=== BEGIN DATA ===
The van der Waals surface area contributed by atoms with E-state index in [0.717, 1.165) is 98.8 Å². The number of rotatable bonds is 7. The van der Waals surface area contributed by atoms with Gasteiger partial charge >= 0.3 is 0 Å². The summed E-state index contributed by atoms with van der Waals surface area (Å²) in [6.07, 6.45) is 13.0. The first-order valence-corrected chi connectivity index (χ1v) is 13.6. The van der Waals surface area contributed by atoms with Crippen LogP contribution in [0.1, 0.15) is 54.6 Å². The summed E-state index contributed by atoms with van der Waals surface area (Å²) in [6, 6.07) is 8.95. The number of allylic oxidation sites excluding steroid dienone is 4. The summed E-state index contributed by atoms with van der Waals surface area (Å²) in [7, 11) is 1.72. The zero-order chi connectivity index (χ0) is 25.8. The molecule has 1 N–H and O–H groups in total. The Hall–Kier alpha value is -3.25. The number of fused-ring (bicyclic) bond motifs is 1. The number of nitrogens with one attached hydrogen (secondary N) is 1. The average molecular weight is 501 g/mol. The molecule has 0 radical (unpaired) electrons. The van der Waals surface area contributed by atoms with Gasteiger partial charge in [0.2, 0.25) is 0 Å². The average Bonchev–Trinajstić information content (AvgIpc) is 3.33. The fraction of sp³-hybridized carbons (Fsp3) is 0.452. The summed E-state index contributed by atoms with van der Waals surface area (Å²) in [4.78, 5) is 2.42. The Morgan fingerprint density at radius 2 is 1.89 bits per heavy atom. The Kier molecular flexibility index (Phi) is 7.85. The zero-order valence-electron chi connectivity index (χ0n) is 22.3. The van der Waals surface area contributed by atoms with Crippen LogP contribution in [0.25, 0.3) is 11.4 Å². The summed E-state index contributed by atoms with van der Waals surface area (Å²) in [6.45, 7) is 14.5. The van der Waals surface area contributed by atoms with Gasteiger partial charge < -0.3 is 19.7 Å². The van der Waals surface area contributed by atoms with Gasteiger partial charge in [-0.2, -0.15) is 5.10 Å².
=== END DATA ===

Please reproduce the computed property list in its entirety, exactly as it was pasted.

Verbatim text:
The van der Waals surface area contributed by atoms with E-state index in [0.717, 1.165) is 98.8 Å². The number of rotatable bonds is 7. The van der Waals surface area contributed by atoms with Gasteiger partial charge >= 0.3 is 0 Å². The summed E-state index contributed by atoms with van der Waals surface area (Å²) in [6.07, 6.45) is 13.0. The first-order valence-corrected chi connectivity index (χ1v) is 13.6. The van der Waals surface area contributed by atoms with Crippen LogP contribution in [0.1, 0.15) is 54.6 Å². The summed E-state index contributed by atoms with van der Waals surface area (Å²) in [6, 6.07) is 8.95. The number of allylic oxidation sites excluding steroid dienone is 4. The summed E-state index contributed by atoms with van der Waals surface area (Å²) in [7, 11) is 1.72. The zero-order chi connectivity index (χ0) is 25.8. The molecule has 1 N–H and O–H groups in total. The Hall–Kier alpha value is -3.25. The number of fused-ring (bicyclic) bond motifs is 1. The number of nitrogens with one attached hydrogen (secondary N) is 1. The average molecular weight is 501 g/mol. The molecule has 0 radical (unpaired) electrons. The van der Waals surface area contributed by atoms with Gasteiger partial charge in [0.2, 0.25) is 0 Å². The average Bonchev–Trinajstić information content (AvgIpc) is 3.33. The fraction of sp³-hybridized carbons (Fsp3) is 0.452. The summed E-state index contributed by atoms with van der Waals surface area (Å²) in [4.78, 5) is 2.42. The Morgan fingerprint density at radius 2 is 1.89 bits per heavy atom. The Kier molecular flexibility index (Phi) is 7.85. The zero-order valence-electron chi connectivity index (χ0n) is 22.3. The van der Waals surface area contributed by atoms with Crippen LogP contribution in [0.25, 0.3) is 11.4 Å². The summed E-state index contributed by atoms with van der Waals surface area (Å²) in [6.45, 7) is 14.5. The van der Waals surface area contributed by atoms with Gasteiger partial charge < -0.3 is 19.7 Å². The van der Waals surface area contributed by atoms with Gasteiger partial charge in [-0.2, -0.15) is 5.10 Å².